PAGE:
Today, Amanda Gorman's voice is resolute. Yet, it wasn't clear as a child that her future self would be reading aloud a poem she wrote, let alone reading a poem in front of the world. Diagnosed with an auditory processing disorder in kindergarten, Gorman has struggled with speech articulation issues for most of her life. To this day, she still has difficulties with saying particular letters.
"We the successors of a country and a time
where a skinny Black girl
descended from slaves and raised by a single mother
can dream of becoming president
only to find herself reciting for one."
Watch below as she shares with Anderson Cooper how writing and spoken word poetry became a form of speech therapy.
Amanda Gorman, the youngest poet ever to perform at an inauguration, talks about how she overcame a speech impediment as a child pic.twitter.com/pJDXKvOW8G
Amanda Gorman has been busy. She was named the first youth poet laureate of Los Angeles in 2014. She published her first book of poems, "The One for Whom Food Is Not Enough," in 2015 at 17-years old. The next year, she founded the nonprofit organization One Pen One Page, a youth writing and leadership program for underserved youth.
In 2017 she was named the first national U.S. Youth Poet Laureate. Last year she graduated from Harvard University. And in 2021, Amanda Gorman became the youngest inaugural poet ever and the first poet to perform at the Super Bowl. In a publishing deal with Viking Books — Ms. Gorman is releasing a collection of poetry next month —"The Hill We Climb." In September 2021, she will be publishing a book of poetry for children.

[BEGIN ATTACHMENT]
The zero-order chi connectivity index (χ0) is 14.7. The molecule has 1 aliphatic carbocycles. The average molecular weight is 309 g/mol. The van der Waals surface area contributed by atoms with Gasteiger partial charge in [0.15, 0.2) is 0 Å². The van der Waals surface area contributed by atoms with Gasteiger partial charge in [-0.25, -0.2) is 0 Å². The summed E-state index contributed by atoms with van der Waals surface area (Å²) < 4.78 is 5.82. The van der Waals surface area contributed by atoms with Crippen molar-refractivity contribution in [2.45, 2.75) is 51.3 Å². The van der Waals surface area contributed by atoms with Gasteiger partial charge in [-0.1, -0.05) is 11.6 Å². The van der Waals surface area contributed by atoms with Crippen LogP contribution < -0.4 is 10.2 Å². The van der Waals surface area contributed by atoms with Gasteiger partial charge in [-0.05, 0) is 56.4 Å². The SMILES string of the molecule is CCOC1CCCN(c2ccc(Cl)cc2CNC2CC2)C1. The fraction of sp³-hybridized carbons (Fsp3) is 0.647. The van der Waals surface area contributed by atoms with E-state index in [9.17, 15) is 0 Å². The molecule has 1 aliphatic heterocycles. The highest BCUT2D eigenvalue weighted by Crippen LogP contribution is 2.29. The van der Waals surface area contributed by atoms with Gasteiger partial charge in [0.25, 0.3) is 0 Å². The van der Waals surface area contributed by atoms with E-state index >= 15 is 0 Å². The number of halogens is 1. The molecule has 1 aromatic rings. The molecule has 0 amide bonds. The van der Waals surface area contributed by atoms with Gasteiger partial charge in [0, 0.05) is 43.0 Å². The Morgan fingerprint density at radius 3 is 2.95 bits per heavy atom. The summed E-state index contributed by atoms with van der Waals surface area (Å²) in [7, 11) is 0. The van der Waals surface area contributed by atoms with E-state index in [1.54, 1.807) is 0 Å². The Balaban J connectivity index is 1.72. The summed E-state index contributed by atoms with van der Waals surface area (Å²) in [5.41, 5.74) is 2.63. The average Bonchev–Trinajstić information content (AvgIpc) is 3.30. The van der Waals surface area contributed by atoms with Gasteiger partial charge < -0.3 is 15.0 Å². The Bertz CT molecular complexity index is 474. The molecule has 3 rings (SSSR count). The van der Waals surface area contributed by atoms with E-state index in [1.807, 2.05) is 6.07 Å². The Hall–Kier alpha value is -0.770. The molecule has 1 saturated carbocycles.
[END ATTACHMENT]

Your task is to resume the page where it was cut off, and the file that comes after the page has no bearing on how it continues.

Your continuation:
Amanda Gorman's vocal style is filled with fiery youthful passion and unwavering hope. The way she uses her voice instills trust and familiarity. There is warmth wrapped up with the cool unwavering steadiness of confidence. The way she uses her voice instills trust and understanding. She can connect with anyone with one word.
I can envision students benefiting from educational applications that utilized digital voices that harnessed the power of vocal characteristics similar to Gorman's voice. A use case such as this could potentially keep them engaged, active, and excited to learn through active participation, particularly during this time of Covid-19 and remote learning.
However, voices such as hers aren't currently represented in the digital voices dominating the markets. But, imagine the possibilities, if the world of digital voice matched the world of human voice. If it was as dynamic and expressive? More representative? Guess what, now it can be — learn more about AI-Voice.